Last week, I wrote about our zip-code-specific COVID-19 data and a little bit about how that data helps and to some degree doesn’t help us to position ourselves with regard to the data. I mentioned chaos theory, and I thought that it might be enjoyable to talk about the origins of chaos theory and how it can help us to understand the limitations of data.
Chaos theory is based on the idea that in a closed system with multiple variables that interact, small anomalies can (and eventually will) magnify so that the results belie predictability. This may not sound revolutionary, but it is a distinct break from the Newtonian approach to science, which draws generalizations and conclusions based on the idea that small differences in these environments will tend to disappear.
It all started in 1961 when something surprising happened to Edward Lorenz, a meteorologist who was working on computerized weather models. The model that he was working with used 12 variables like barometric pressure, temperature, etc. and would run the model simulating the passage of days and week so that researchers could understand how differences in one or more variables would change other variables over time. One day, Lorenz got an interesting result from the simulator that he wanted to double-check. So he printed out a page with the data from the variables a few simulated days back, re-inserted that data into the simulation, and went for a cup of coffee.
When he returned, he was shocked to find out that the simulation has entirely different results than it had produced the first time through. He assumed that he must have made an error when inputting the data. So he went back through it. There were no mistakes made. After working through the possibilities, he realized that when the model ran originally, it produced numbers for the daily simulations that went to the sixth decimal place. But it rounded those numbers to three decimal places for the print-outs. The differences were infinitesimal—in the ten-thousandths—and by Newtonian principals, should have disappeared over time. Instead, the tiny inaccuracies begat somewhat larger, but still tiny, inaccuracies. As the simulator ran the day models over and over again, simulating the passage of weeks and weeks, those inaccuracies grew eventually to the point where the model looked entirely different than it had the first time around, with data that extended to the sixth decimal place rather than the third.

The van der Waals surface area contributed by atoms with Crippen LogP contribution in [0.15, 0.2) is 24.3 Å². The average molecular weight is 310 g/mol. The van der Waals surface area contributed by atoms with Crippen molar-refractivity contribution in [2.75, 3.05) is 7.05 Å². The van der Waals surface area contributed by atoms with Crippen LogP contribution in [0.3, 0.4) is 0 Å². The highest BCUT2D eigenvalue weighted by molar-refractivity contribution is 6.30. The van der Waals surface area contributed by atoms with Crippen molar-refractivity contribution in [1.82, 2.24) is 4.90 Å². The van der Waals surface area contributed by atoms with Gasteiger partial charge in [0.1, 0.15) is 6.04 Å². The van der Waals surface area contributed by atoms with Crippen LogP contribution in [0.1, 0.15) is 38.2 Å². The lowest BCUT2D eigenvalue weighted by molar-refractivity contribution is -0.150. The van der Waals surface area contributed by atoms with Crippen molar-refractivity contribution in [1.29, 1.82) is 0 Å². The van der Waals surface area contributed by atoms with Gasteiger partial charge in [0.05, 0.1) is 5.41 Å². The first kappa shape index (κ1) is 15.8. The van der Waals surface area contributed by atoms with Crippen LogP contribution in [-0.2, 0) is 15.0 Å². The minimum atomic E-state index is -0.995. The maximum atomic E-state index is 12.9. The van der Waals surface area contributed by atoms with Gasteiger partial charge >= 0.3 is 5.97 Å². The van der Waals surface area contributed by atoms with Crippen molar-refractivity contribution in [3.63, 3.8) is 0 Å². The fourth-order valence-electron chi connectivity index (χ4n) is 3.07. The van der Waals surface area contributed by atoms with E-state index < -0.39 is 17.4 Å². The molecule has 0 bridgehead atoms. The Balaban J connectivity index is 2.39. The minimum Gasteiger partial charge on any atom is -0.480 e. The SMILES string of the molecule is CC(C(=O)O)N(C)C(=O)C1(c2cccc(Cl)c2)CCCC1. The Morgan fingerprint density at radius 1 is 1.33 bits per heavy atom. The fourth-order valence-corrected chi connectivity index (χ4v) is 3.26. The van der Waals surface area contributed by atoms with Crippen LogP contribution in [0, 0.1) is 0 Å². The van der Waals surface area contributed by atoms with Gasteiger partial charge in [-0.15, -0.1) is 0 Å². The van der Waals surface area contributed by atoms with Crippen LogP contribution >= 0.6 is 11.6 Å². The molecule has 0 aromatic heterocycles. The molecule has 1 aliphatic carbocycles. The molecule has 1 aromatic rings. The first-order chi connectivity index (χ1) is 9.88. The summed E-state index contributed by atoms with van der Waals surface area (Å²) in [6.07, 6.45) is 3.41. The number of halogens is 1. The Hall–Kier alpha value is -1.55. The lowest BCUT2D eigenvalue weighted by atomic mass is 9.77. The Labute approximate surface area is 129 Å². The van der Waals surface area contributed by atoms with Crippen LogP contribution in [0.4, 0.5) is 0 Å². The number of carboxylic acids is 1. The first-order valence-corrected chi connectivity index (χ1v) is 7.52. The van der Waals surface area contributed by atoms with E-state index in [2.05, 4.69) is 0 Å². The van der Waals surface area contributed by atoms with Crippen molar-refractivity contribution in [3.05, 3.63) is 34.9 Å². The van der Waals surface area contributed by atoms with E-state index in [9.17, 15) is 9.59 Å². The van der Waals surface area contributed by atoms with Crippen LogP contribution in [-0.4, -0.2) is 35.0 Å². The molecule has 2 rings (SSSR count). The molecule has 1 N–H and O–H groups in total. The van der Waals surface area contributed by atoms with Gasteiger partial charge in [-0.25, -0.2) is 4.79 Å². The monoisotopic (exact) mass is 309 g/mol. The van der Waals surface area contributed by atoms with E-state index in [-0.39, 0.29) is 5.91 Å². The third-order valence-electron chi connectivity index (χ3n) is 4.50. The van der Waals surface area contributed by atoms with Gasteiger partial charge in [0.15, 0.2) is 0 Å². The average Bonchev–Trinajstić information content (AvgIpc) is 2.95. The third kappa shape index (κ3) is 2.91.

Lorenz realized that he had happened upon something important—a principle that he would flesh out into a paper called, “Does the Flap of a Butterfly's Wings in Brazil Set Off a Tornado in Texas?” That paper outlined his new theory, distilled into the idea that complex systems have a sensitive dependence on initial conditions. That is, the further you get from your original data, the more inaccurate your predictions will be as time passes. Because even if your read of the data was accurate, tiny inaccuracies in a complex system create turbulence and inaccuracy over time and lead the system in unpredictable ways.
Lorenz’s original area of expertise—weather—is a great system to use to understand chaos theory. With more sensitive instruments and the ability to crunch more and more data using ever more powerful computers, our ability to predict weather has increased a lot over the past few decades. We can consider a greater variety of data, and different groups model weather differently, leading to somewhat different predictions from time-to-time, but generally speaking, our predictions are more accurate than ever. That’s the case with only widely dispersed weather stations monitoring conditions and reporting data. If we sank the money into having one weather station every cubic mile of our atmosphere, our predictions would become much, much more accurate. Right now, the Weather Channel provides predictions 14 days ahead, and even then, the last few days are pretty inaccurate, generally speaking. Well, if we could measure conditions cubic mile by cubic mile, we might be able to very accurately measure weather for three weeks. But a few weeks in, the small anomalies within that cubic mile would start to skew our model and inaccuracies would arise. Three weeks on, our model from three weeks before would no longer reflect the current conditions—the errors would have manifested themselves, and we would need to re-measure and reassess to give ourselves another few weeks of accurate predictions.